Homewners Insurance

The Paperwork

Homeowners insurance is one of the broadest types of the risk coverage you can purchase. Most people do not have a clear understanding of what is covered by their policy or how to purchase insurance.  Some even question whether or not they need homeowners insurance.  Even though homeowners insurance is not required in every state (Wyoming), it is required by mortgage companies as protection for their investment.  However, even when it is not REQUIRED it is ADVISABLE.

Homeowners protect more than your house.  It protects your belongings, your family, your pets, and provides liability coverage if someone is injured at your home or by a pet. Approximately 900 companies in the US write property/casualty policies.  80% of policies in the US are standard policies and cover property and liability.  At a minimum, these policies typically cover fire or lightning; wind or hail; explosions; smoke; vandalism; theft; falling objects; the weight of ice, snow, or sleet; freezing of pipes; HVAC malfunctions; burst pipes; and the damage created by malfunctioning appliances.         



  • This policy covers the replacement of your personal property and the repair of your structure with less depreciation.  Depreciation may be a %, based on age or the condition of a structure or content at the time of the loss.

    As an example, assume you own a TV that is 5 years old and that it is damaged by a burst pipe in the ceiling. An ACV policy may depreciate your TV by 40%.  So, if your TV cost you $1000 when it was new, you will only be paid $600 to replace it.  You lose 40% of the value or $400.

    Now multiply that the expense of carpet, appliances, painting, roofing materials, etc. All of these items CAN be depreciated if you have an ACV policy.  This leaves you basically sharing the expense of replacement with your insurance company.  An ACV policy may be the most economical and the best option for someone with a new home and new belongings.  However, if your home is 5, 10, or 20+ years old you could see the insurance cover drastically reduced while you’re out of pocket expense drastically increases.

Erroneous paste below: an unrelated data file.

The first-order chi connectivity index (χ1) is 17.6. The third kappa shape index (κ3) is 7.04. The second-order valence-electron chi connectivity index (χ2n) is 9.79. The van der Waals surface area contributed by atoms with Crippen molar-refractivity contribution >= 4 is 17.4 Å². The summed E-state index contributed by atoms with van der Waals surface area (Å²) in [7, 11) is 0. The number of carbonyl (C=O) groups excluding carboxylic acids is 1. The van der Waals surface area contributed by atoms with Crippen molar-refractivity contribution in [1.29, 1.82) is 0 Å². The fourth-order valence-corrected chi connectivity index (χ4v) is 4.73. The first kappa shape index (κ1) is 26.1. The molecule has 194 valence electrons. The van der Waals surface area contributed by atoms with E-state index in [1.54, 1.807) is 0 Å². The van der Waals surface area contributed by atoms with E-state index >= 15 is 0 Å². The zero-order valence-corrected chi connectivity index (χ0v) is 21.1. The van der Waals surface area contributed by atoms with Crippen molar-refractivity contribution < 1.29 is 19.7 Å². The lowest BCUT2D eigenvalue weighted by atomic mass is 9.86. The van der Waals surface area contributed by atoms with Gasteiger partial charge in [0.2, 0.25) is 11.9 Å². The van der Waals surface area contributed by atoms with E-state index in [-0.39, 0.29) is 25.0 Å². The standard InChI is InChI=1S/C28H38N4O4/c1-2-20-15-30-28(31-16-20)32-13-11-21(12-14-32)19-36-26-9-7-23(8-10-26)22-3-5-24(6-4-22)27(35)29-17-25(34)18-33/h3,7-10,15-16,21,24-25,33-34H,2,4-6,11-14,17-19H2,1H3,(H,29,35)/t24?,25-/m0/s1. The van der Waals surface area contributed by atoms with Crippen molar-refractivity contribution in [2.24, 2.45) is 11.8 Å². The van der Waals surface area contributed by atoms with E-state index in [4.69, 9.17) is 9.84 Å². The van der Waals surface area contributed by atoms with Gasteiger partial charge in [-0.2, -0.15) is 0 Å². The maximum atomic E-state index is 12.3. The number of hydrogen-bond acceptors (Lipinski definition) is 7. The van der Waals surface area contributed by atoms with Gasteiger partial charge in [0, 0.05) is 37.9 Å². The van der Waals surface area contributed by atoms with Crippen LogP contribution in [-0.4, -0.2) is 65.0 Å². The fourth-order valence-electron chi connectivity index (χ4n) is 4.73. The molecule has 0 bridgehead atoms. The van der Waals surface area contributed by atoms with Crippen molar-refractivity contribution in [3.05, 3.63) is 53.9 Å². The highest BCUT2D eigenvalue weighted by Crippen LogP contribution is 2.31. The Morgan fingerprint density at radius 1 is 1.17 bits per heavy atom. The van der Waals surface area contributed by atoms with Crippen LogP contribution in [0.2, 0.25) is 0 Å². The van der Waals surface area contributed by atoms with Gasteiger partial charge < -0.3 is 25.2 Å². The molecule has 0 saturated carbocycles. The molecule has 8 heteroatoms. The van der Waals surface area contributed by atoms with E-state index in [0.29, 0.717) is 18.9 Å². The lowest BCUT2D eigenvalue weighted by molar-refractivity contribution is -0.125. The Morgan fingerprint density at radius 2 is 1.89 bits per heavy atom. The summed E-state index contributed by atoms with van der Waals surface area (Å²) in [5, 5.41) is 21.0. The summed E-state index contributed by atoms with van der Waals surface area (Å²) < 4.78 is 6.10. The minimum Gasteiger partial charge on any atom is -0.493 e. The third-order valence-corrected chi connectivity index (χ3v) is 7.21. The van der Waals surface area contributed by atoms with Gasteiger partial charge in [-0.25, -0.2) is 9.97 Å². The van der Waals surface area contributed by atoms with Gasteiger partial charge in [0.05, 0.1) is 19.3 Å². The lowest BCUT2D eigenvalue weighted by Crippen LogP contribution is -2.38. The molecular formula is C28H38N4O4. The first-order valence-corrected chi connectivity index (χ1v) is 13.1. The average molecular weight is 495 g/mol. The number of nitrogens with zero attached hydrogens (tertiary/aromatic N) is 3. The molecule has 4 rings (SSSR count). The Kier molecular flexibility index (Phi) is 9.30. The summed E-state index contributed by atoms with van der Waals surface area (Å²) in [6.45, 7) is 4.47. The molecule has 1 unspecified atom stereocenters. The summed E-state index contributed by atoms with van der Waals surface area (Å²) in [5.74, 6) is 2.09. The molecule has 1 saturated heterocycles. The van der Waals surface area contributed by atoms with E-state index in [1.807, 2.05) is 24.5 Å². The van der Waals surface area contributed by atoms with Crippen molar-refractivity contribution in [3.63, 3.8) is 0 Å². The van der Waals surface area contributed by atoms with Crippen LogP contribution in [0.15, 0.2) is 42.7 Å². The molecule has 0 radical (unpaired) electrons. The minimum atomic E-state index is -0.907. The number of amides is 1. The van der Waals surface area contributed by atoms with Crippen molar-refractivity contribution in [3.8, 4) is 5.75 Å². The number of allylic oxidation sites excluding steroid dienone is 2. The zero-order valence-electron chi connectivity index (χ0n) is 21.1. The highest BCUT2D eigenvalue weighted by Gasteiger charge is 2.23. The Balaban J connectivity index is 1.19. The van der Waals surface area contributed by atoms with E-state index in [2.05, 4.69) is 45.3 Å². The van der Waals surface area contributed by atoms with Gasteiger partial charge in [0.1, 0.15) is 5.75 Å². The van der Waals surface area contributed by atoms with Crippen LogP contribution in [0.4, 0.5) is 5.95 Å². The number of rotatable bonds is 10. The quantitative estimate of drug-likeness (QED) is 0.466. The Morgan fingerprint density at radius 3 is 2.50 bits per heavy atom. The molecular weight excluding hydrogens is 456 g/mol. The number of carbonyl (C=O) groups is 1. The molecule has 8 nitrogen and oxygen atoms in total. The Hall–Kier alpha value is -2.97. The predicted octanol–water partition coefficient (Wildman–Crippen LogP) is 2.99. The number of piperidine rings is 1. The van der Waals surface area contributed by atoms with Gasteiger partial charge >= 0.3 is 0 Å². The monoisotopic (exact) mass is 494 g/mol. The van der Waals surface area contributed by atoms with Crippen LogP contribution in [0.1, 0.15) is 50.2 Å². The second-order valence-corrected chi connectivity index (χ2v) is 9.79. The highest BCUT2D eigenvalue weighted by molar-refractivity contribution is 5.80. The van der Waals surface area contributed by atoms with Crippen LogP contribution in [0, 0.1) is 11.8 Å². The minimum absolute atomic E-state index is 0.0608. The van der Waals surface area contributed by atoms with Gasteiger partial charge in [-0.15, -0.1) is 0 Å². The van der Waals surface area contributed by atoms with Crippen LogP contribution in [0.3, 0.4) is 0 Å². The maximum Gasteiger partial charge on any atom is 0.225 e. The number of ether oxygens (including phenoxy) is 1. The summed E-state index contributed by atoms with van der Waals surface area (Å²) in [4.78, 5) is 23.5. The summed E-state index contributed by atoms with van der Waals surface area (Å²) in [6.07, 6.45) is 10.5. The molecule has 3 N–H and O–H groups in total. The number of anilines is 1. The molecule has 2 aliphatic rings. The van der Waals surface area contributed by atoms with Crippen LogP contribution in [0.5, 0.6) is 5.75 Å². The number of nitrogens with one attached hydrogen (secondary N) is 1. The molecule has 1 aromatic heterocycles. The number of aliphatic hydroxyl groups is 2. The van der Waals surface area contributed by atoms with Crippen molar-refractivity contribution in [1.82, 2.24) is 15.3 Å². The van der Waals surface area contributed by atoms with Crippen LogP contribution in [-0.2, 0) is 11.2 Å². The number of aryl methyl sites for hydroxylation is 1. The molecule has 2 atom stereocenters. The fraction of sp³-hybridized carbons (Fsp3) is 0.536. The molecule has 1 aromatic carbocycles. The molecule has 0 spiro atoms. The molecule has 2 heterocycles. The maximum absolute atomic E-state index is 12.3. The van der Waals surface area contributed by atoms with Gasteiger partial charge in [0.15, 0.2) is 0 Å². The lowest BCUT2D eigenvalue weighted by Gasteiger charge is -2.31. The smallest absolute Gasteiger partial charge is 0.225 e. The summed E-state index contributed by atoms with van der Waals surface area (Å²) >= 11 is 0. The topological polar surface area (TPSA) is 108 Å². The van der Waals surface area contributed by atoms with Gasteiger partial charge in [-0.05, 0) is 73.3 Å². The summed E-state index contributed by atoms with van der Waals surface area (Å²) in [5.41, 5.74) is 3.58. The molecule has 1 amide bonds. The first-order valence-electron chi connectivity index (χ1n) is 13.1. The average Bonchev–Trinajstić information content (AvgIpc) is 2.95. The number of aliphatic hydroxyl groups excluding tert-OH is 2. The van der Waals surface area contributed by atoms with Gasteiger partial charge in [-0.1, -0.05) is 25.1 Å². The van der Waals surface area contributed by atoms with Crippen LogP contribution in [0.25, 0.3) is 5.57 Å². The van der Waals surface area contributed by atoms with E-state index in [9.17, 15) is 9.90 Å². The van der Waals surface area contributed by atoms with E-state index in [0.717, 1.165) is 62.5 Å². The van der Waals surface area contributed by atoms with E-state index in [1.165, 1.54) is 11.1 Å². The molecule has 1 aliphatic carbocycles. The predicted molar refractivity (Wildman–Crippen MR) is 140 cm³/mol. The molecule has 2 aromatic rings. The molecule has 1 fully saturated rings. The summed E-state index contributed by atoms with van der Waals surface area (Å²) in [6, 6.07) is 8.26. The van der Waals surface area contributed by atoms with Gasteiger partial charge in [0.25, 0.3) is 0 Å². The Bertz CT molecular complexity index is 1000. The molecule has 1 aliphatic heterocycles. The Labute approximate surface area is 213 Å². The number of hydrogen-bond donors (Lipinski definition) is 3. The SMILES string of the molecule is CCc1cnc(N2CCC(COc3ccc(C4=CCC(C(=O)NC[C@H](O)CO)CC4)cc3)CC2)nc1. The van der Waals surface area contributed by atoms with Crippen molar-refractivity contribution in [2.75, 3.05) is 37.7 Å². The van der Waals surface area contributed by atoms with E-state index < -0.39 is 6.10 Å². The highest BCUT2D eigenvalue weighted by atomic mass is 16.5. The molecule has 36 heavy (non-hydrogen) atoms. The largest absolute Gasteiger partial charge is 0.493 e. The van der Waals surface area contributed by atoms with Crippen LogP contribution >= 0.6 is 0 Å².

• This covers the cost of replacing or repairing your property without a deduction for depreciation and adjusting for current rates.  This policy will cost more in the way of premiums, but can really pay for itself if you have a loss.

    Let’s use the same example of the same TV.  Replacement cost coverage or full coverage will pay for a comparable TV at current rates. So, if your TV was $1000 originally and it cost $900 to replace, that’s what you are paid.  If it cost $1200 to replace though, that is what you are paid.

    This type of policy WILL typically show a form of depreciation. Recoverable depreciation.  Let’s say all of the floorings in your house is damaged and needs to be replaced.  The insurance company may estimate that replacement with the same like, kind, and quality will be $8000.

    Typically, they will NOT send you a check for $8000.  They may send you a check for $6000 with a breakdown showing $2000 recoverable depreciation.  This means once your job is done, they will send you the additional $2000 or if your job cost totaled $2500, as long as you replaced the same like, kind, and quality, they will send you $2500.


  • This covers up to a certain percentage over the policy limit.  This covers a sudden increase in construction cost or for specialty items you added after the purchase or construction of your home. This policy is for homeowners that do not have a regular policy review even though they are adding additions, upgrading fixtures, etc.


  • Replacement cost should not be confused with market value. Also, your policy will list “Special Limits” for coins, watercraft, jewelry, furs, firearms, silver, art, etc.  Additional coverage for these things can be purchased and should be purchased if you collect fine art, guns, jewelry, antiques or if you have an extensive collection of other premium items.
  • Don’t forget, if you run a business from your home, you have limited business coverage. Additional insurance should be purchased to cover business owned equipment, supplies, and any loss of income while you rebuild.